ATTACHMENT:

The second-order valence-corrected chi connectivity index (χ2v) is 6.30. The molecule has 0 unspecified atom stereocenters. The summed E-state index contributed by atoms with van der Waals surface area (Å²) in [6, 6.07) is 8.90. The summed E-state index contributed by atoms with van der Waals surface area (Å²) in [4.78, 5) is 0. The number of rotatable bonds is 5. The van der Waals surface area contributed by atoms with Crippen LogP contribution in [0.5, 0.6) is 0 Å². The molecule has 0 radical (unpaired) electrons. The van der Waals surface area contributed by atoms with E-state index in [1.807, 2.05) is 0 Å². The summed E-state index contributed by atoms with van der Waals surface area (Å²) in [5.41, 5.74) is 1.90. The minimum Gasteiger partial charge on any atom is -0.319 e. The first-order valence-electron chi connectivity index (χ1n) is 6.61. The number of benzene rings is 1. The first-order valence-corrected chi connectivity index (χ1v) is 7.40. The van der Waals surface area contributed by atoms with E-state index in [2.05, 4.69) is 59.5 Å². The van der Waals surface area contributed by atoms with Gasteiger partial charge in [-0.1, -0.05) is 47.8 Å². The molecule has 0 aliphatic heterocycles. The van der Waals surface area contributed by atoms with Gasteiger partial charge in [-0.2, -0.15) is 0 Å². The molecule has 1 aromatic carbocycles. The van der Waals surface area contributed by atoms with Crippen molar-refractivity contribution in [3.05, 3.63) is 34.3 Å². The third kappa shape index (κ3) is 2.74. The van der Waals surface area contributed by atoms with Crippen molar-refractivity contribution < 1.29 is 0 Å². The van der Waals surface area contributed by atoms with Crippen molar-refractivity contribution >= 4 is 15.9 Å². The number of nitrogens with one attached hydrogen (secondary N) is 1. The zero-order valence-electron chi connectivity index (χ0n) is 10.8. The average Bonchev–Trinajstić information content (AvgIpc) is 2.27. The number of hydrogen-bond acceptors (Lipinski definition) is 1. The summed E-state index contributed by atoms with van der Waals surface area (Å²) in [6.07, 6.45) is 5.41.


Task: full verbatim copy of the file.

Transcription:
The second-order valence-corrected chi connectivity index (χ2v) is 6.30. The molecule has 0 unspecified atom stereocenters. The summed E-state index contributed by atoms with van der Waals surface area (Å²) in [6, 6.07) is 8.90. The summed E-state index contributed by atoms with van der Waals surface area (Å²) in [4.78, 5) is 0. The number of rotatable bonds is 5. The van der Waals surface area contributed by atoms with Crippen LogP contribution in [0.5, 0.6) is 0 Å². The molecule has 0 radical (unpaired) electrons. The van der Waals surface area contributed by atoms with E-state index in [1.807, 2.05) is 0 Å². The summed E-state index contributed by atoms with van der Waals surface area (Å²) in [5.41, 5.74) is 1.90. The minimum Gasteiger partial charge on any atom is -0.319 e. The first-order valence-electron chi connectivity index (χ1n) is 6.61. The number of benzene rings is 1. The first-order valence-corrected chi connectivity index (χ1v) is 7.40. The van der Waals surface area contributed by atoms with E-state index in [2.05, 4.69) is 59.5 Å². The van der Waals surface area contributed by atoms with Gasteiger partial charge in [-0.1, -0.05) is 47.8 Å². The molecule has 0 aliphatic heterocycles. The van der Waals surface area contributed by atoms with Gasteiger partial charge in [-0.2, -0.15) is 0 Å². The molecule has 1 aromatic carbocycles. The van der Waals surface area contributed by atoms with Crippen molar-refractivity contribution in [3.05, 3.63) is 34.3 Å². The third kappa shape index (κ3) is 2.74. The van der Waals surface area contributed by atoms with Crippen molar-refractivity contribution < 1.29 is 0 Å². The van der Waals surface area contributed by atoms with Crippen molar-refractivity contribution >= 4 is 15.9 Å². The number of nitrogens with one attached hydrogen (secondary N) is 1. The zero-order valence-electron chi connectivity index (χ0n) is 10.8. The average Bonchev–Trinajstić information content (AvgIpc) is 2.27. The number of hydrogen-bond acceptors (Lipinski definition) is 1. The summed E-state index contributed by atoms with van der Waals surface area (Å²) in [6.07, 6.45) is 5.41.